If you’re dealing with damaged lath and plaster walls—for example gaping holes in the wall because of electrical work—here are techniques you can use to repair them. First, you’ll repair the lath and then patch the hole.
How Do You Repair a Hole in Lath and Plaster Walls?
For lath and plaster repair, it’s important to use good techniques and the right materials. It’s better to use a softer, slower-setting lime-based plaster, like the one developed for Big Wally’s line of plaster-repair products, takes about an hour to set, isn’t prone to cracking or delaminating, and needs no sanding, which keeps dust to a minimum. Don’t use so-called patching plaster sold at home centers, it’s much harder than the wall’s original plaster, and it sets in the blink of an eye.
If the lath is in good condition and you need to repair holes, patching is a matter of troweling on layers of mud. Into the 20th century, plaster was applied over wood lath spaced half an inch or so apart over the studs or ceiling joists. Several coats were applied, the first keying into the spaces between the lath to make a stable base. Finish coats came after the base had dried. It’s a common practice to replace missing plaster with a piece of blue board (a wall board made to be coated with plaster), but troweling on base coat is faster.
How to Repair Lath and Plaster in 6 Steps
1. Fix the Lath
Replace any missing lengths of lath, and refasten all loose pieces. Use drywall screws, and always drill pilot holes to avoid splitting the wood. If there’s no stud to anchor a lath end, slip a piece of lath into the cavity and screw it to the back of the existing ones, parallel with the studs. Then you can screw new or loose lath to it, as if it were a stud.
2. Stabilize the Wall’s Edge
Using a 3/16-inch masonry bit, drill holes every 3 inches around the damaged area, about 1 inch from the edge. Drill until the bit hits the lath. If it misses, pencil a mark by that hole. Vacuum the holes and spray them with plaster conditioner. Wait 15 minutes, then fill all unmarked holes with a squirt of plaster adhesive. Wipe off the excess with a damp rag.
3. Wet the Substrate
Dry lath and the exposed plaster edge will suck water out of wet plaster before it has a chance to harden. To prevent this, saturate those surfaces with conditioner. Wipe up any drips or overspray with a damp rag. Wait until the conditioner dries—about 20 minutes—before going to Step 4.
4. Apply the Scratch Coat
In a clean bucket with cool tap water, mix Plaster Magic patching plaster to the consistency of natural peanut butter. Using a margin trowel, smear the mix against the old plaster edge, as shown, and over the lath. Keep this layer recessed by half the thickness of the original plaster. Rough up the patch by scratching it with a scarifier, then scrape any blobs off the wall.
5. Trowel on the Second Coat
Wait until the scratch coat is firm to the touch—about an hour—then mix up a new batch of plaster to a slightly thinner consistency—closer to that of buttercream frosting. Use a plastering trowel to smooth the mix flush with the wall surface; scrape any excess off the wall. Wait another hour for that coat to set.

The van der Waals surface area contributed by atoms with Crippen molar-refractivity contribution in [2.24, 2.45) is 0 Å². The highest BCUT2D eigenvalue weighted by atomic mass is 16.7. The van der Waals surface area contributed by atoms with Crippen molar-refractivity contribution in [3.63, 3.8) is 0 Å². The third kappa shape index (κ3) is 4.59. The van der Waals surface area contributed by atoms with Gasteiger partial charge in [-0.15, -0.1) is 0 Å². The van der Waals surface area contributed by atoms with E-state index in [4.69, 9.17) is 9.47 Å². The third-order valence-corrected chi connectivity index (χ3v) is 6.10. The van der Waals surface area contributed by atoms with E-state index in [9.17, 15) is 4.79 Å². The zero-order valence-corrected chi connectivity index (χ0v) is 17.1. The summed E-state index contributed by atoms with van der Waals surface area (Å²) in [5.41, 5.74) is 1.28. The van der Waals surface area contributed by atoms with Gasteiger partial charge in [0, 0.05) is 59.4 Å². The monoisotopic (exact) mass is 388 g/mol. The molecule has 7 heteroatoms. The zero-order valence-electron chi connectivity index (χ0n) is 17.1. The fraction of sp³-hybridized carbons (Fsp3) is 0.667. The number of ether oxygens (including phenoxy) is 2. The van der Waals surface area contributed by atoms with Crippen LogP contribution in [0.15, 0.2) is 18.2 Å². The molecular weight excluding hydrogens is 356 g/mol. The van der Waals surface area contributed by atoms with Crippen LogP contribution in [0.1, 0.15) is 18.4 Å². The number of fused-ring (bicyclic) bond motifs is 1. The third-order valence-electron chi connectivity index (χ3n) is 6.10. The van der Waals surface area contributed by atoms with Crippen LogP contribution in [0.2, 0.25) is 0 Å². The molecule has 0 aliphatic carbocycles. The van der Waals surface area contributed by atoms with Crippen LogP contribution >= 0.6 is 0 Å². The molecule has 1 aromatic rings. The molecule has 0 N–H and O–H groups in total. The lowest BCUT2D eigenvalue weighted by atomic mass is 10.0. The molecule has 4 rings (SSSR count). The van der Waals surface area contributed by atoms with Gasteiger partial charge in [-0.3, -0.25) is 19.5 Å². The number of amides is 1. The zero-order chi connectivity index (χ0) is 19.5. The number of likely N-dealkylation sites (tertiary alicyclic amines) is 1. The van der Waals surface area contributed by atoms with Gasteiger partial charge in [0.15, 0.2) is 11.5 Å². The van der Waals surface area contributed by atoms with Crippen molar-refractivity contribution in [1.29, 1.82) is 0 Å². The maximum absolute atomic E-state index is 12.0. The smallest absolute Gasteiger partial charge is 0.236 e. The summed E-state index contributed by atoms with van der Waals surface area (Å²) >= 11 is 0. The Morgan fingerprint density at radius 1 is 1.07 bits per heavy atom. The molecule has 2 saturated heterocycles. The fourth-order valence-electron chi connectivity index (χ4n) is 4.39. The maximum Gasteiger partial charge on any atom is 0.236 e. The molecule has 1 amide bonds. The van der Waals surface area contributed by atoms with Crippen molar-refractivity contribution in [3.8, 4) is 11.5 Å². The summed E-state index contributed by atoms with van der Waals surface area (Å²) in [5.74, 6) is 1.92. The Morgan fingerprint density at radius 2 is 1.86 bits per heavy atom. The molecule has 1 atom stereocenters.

6. Smooth the Top Coat
Using a 6-inch taping knife, scrape the patch area smooth, and cover the patch with a thin layer of ready-mix joint compound. Let dry overnight. Gently scrape it smooth and apply a second coat. On the third day, spread another coat, and after it dries, smooth it gently with a damp sponge. The patch is now ready to prime and paint.
How to Patch Plaster Walls if the Lath is Good Condition
If the lath behind the old plaster is sound, patching is a matter of troweling on layers of mud. In this video, This Old House host Kevin O’Conner shows you how to patch holes in plaster walls.
Patch Holes in Plaster in 7 Steps
- Force base coat into the lath. With all the loose old plaster removed, use a flat trowel to coat the exposed lath with plaster base coat, being sure to work the material into the spaces between the lath. The plaster that goes between the lath is called “keys”, and it locks the material in place. Use a stiff mix so that it won’t sag before it sets. Nylon fibers added in while mixing the base coat add strength.
- Fill the area so it’s flush. Once the base coat keyed to the lath, use the flat trowel to fill the area with more base coat. Once the base coat is flush with the surface of the remaining old plaster, smooth it well with the trowel to minimize the need for sanding.
- Paint on a bonding agent. When the base coat is dry, brush a plaster bonding agent over it and the surrounding old plaster. Essentially a water-based glue, the bonding agent ensures good adhesion between the old work and the new.
- Tape the joints. Go over the joint between the new base coat and the old plaster with nylon mesh tape. This step will reduce the chances of any cracking that happens in the base layers from telegraphing through to the finished surface.
- Coat the tape. Using a setting-type veneer plaster, use a taping knife to trowel a thin layer over the mesh tape and surrounding wall. Setting plaster hardens quickly, allowing for the next steps to happen in short order.
- Finish with joint compound. After the veneer plaster sets, knock down any high spots with sandpaper, being careful not to sand through to the mesh. Finish the patch with two coats of joint compound, allowing the first to dry before smoothing on the second. The idea is to build up a large enough area to allow it to be blended to the existing wall without creating a noticeable high spot.
- Sand smooth. After the second coat of joint compound has dried, blend to the old plaster using 220 grit sandpaper. Focus on blending the edges to the existing wall first, then smooth out the center of the patch.
As you could see, patching missing plaster follows a similar path as the original installation. A base coat is followed by several finish coats and a quick sanding to make old walls look new.